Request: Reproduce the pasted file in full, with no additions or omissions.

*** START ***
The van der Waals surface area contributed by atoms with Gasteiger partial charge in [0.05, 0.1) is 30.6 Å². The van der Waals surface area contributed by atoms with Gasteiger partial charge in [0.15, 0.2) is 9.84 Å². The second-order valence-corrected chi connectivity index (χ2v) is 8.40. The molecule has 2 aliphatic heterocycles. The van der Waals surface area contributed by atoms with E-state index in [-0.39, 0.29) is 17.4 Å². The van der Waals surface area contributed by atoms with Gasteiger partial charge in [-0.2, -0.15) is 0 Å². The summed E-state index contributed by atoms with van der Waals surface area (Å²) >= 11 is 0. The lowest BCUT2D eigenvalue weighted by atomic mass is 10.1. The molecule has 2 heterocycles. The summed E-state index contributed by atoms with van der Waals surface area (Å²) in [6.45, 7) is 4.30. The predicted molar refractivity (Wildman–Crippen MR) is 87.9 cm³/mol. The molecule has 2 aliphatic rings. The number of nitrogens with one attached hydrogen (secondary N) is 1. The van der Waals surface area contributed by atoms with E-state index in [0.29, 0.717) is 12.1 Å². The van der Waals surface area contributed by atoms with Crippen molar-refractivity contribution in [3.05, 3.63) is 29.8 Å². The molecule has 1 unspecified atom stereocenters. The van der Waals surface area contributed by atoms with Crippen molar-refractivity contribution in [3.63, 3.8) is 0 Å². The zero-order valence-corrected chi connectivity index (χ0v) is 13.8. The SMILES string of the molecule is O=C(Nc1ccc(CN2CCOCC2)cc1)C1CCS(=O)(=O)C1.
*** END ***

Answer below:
The van der Waals surface area contributed by atoms with Gasteiger partial charge in [0.05, 0.1) is 30.6 Å². The van der Waals surface area contributed by atoms with Gasteiger partial charge in [0.15, 0.2) is 9.84 Å². The second-order valence-corrected chi connectivity index (χ2v) is 8.40. The molecule has 2 aliphatic heterocycles. The van der Waals surface area contributed by atoms with E-state index in [-0.39, 0.29) is 17.4 Å². The van der Waals surface area contributed by atoms with Gasteiger partial charge in [-0.2, -0.15) is 0 Å². The summed E-state index contributed by atoms with van der Waals surface area (Å²) >= 11 is 0. The lowest BCUT2D eigenvalue weighted by atomic mass is 10.1. The molecule has 2 heterocycles. The summed E-state index contributed by atoms with van der Waals surface area (Å²) in [6.45, 7) is 4.30. The predicted molar refractivity (Wildman–Crippen MR) is 87.9 cm³/mol. The molecule has 2 aliphatic rings. The number of nitrogens with one attached hydrogen (secondary N) is 1. The van der Waals surface area contributed by atoms with E-state index in [0.29, 0.717) is 12.1 Å². The van der Waals surface area contributed by atoms with Crippen molar-refractivity contribution in [3.05, 3.63) is 29.8 Å². The molecule has 1 unspecified atom stereocenters. The van der Waals surface area contributed by atoms with Crippen molar-refractivity contribution in [3.63, 3.8) is 0 Å². The zero-order valence-corrected chi connectivity index (χ0v) is 13.8. The SMILES string of the molecule is O=C(Nc1ccc(CN2CCOCC2)cc1)C1CCS(=O)(=O)C1.